Those who remember the 1980s must be experiencing deja vu: Meryl Streep is the toast of Hollywood, Michael Jackson’s latest release debuted at the top of the charts, and abortion is the hot-button political topic in Washington.
The abortion issue never really went away, but it’s back with a vengeance, driving the political debate on health care, jeopardizing the president’s coalition on his centerpiece legislation and threatening to turn the tide of the 2010 elections.
That’s not just the opinion of dedicated pro-life and pro-choice activists with an interest in puffing up the importance of their signature issue. Anyone in Washington who had forgotten about the issue’s power to sway policy and shape debate can consider themselves reminded.
“I do believe that abortion turned out to be an unexpected and not entirely welcome addition to the health care debate,” said Jennifer Duffy, senior political editor at the Cook Political Report, in an e-mail. “It changed the tone somewhat and has exposed fissures in both parties that have been dormant for several years.”
Abortion was barely a footnote in the 2008 presidential race, given the focus on the economy and the Iraq war. When President Obama launched his push for health care reform shortly after taking office, questions of cost, quality and accessibility dominated the debate.
The Stupak amendment changed that.
Michigan Democratic Rep. Bart Stupak’s push to restrict federal funding for abortions in the health care bill revealed a couple of little-known facts: first, that pro-life Democrats weren’t extinct after all, and second, that they were willing to sink the legislation rather than compromise.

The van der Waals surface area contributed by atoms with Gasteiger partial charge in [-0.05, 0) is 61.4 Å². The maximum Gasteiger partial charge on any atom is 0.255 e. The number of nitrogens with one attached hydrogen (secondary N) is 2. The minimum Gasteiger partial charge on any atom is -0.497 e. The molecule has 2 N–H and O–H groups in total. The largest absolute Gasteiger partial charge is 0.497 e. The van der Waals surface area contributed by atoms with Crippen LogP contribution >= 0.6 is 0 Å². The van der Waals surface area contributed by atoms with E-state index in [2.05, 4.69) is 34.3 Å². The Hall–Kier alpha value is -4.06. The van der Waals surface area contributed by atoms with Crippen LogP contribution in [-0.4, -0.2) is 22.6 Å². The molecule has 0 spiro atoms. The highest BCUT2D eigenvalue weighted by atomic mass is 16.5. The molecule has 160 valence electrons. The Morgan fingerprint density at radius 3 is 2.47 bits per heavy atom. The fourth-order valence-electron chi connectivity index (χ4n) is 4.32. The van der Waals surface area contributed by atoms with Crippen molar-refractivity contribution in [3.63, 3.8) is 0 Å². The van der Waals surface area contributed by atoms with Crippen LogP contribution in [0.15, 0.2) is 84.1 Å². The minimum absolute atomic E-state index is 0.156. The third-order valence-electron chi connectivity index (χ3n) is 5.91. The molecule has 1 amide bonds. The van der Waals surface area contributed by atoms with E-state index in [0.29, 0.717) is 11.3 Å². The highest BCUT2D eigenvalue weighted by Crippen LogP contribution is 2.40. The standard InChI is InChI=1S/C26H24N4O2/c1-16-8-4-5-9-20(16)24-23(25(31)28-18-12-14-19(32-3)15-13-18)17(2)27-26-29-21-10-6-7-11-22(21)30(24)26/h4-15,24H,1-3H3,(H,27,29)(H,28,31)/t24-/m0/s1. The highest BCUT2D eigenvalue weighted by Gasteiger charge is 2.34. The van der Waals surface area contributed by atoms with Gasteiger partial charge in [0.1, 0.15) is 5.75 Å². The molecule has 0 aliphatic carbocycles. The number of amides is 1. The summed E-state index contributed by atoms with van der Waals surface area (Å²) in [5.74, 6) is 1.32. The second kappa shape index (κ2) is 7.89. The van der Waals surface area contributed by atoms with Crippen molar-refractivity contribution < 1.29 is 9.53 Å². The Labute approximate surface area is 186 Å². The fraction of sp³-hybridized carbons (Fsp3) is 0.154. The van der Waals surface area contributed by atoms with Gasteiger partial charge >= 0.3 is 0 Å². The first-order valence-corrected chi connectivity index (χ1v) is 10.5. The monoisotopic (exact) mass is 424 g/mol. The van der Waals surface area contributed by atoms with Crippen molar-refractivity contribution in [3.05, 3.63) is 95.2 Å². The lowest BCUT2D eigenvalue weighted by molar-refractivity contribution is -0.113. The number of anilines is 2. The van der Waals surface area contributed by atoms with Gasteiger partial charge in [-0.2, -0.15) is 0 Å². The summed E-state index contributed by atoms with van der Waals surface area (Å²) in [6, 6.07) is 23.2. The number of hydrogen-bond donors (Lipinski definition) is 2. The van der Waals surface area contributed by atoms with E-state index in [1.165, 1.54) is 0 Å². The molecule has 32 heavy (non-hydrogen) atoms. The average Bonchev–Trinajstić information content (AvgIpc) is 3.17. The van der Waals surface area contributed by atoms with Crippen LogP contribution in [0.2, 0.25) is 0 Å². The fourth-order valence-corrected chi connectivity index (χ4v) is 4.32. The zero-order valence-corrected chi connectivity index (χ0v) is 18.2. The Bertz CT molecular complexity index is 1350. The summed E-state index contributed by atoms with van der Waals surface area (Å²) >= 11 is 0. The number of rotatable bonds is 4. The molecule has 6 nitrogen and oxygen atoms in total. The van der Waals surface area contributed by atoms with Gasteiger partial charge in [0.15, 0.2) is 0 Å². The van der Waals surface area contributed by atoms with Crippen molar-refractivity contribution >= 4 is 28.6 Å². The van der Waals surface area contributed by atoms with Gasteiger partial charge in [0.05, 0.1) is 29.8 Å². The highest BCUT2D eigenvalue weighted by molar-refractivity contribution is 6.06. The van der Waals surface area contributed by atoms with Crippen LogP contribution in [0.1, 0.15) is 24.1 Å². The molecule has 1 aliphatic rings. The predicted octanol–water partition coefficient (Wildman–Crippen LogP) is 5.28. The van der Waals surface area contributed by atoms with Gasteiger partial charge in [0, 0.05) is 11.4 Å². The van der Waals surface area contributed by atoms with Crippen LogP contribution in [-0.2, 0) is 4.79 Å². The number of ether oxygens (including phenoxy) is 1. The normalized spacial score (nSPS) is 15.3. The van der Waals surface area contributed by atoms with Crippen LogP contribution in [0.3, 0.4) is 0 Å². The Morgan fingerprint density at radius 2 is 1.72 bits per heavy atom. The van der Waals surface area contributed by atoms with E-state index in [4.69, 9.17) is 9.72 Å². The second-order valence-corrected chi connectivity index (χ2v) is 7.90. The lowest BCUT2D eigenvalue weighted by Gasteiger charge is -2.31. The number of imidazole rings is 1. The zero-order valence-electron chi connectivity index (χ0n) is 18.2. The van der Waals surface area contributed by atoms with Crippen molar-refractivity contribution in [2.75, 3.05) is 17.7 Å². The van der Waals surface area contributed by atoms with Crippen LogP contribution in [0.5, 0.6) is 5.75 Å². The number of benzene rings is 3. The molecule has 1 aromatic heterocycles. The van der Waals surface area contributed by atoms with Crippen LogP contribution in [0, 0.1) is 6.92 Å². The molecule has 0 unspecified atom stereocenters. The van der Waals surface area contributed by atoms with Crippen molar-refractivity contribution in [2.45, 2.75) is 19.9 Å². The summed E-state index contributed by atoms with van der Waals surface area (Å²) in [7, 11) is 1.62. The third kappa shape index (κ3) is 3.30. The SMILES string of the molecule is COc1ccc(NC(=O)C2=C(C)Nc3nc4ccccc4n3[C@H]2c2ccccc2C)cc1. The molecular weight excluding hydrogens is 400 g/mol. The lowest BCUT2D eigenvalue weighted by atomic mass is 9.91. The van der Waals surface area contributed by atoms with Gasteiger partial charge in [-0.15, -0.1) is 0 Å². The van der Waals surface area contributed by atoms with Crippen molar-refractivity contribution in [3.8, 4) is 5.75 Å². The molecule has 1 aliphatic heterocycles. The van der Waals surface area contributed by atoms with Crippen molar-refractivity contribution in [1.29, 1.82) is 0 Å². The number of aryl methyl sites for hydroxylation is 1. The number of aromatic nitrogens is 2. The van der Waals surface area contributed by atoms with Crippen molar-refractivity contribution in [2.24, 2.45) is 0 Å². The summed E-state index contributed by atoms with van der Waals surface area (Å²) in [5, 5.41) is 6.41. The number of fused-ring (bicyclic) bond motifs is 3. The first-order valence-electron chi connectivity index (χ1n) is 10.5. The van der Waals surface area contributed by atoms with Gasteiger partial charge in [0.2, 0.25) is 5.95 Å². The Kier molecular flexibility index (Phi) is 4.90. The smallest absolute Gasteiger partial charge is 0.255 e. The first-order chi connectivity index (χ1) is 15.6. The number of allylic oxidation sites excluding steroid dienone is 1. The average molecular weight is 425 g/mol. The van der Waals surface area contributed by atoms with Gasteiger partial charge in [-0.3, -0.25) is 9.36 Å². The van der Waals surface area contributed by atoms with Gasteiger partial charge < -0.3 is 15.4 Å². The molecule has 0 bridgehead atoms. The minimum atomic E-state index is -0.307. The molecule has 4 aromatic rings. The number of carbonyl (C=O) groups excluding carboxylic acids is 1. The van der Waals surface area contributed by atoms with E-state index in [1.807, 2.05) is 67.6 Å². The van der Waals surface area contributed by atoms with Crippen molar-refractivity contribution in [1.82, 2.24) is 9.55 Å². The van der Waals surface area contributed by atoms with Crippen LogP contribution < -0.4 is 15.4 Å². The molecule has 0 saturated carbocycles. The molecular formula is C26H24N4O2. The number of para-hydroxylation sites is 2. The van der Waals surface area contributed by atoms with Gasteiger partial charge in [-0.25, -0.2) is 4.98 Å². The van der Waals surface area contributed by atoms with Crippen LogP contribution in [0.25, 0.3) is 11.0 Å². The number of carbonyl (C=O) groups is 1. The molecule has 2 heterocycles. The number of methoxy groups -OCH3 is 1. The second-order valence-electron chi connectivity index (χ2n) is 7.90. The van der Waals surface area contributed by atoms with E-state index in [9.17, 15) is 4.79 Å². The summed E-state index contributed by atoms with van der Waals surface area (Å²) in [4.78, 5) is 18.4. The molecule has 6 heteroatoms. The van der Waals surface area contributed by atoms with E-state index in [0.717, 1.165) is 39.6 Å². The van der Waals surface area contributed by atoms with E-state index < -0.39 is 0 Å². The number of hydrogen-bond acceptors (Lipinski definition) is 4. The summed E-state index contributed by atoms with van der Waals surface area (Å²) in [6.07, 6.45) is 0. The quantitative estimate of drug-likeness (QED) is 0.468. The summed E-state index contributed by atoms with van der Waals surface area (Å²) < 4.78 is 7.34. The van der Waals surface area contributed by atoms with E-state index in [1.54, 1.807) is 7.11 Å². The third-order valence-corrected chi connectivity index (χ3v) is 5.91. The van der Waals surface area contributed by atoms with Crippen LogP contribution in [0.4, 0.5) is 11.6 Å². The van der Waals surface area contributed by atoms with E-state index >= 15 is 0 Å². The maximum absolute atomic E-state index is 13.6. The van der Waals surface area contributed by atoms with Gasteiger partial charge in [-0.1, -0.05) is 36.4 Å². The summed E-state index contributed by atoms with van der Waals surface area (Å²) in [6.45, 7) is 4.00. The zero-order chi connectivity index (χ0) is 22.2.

Pro-choice lawmakers argued strongly against the measure, saying the health bill as drafted was explicitly designed to be “neutral” on federal abortion policy and would not alter the existing restrictions on funding.
Still, facing the defeat of the entire health care bill last month, House Speaker Nancy Pelosi allowed a floor vote on Mr. Stupak’s amendment, where it passed with 64 Democratic votes, or about 25 percent of the House. Forty-one of those Democrats later supported the final health care bill with the amendment.
Virtually the same amendment is now poised for a vote in the Senate, offered by Nebraska Democrat Ben Nelson. Mr. Nelson, whose amendment is expected to fall short, has vowed not to vote for the final bill if it is not included, leading top Senate Democrats scrambling to hold their caucus together.
Sen. Debbie Stabenow, Michigan Democrat and pro-choice, said in an interview Monday with MSNBC that Mr. Nelson’s amendment “goes too far.”
“It crosses a line,” she said, by making it difficult for patients to use even their own money for abortion coverage. “The Nelson amendment takes us back, it takes away options on health care coverage.”
An analysis of the House vote demonstrates the continuing potency of abortion as a political issue.
Kristen Day, executive director of Democrats for Life of America, said about 40 of the 64 who backed the amendment would be considered authentic pro-life Democrats. The rest cast their votes for other reasons, ranging from a desire to reflect the will of their districts to a philosophical opposition to taxpayer funding of abortions.
“We were a little surprised it got so much support,” said Tony Perkins, president of the Family Research Council. “Some may have found it an easy way to rack up a pro-life vote.”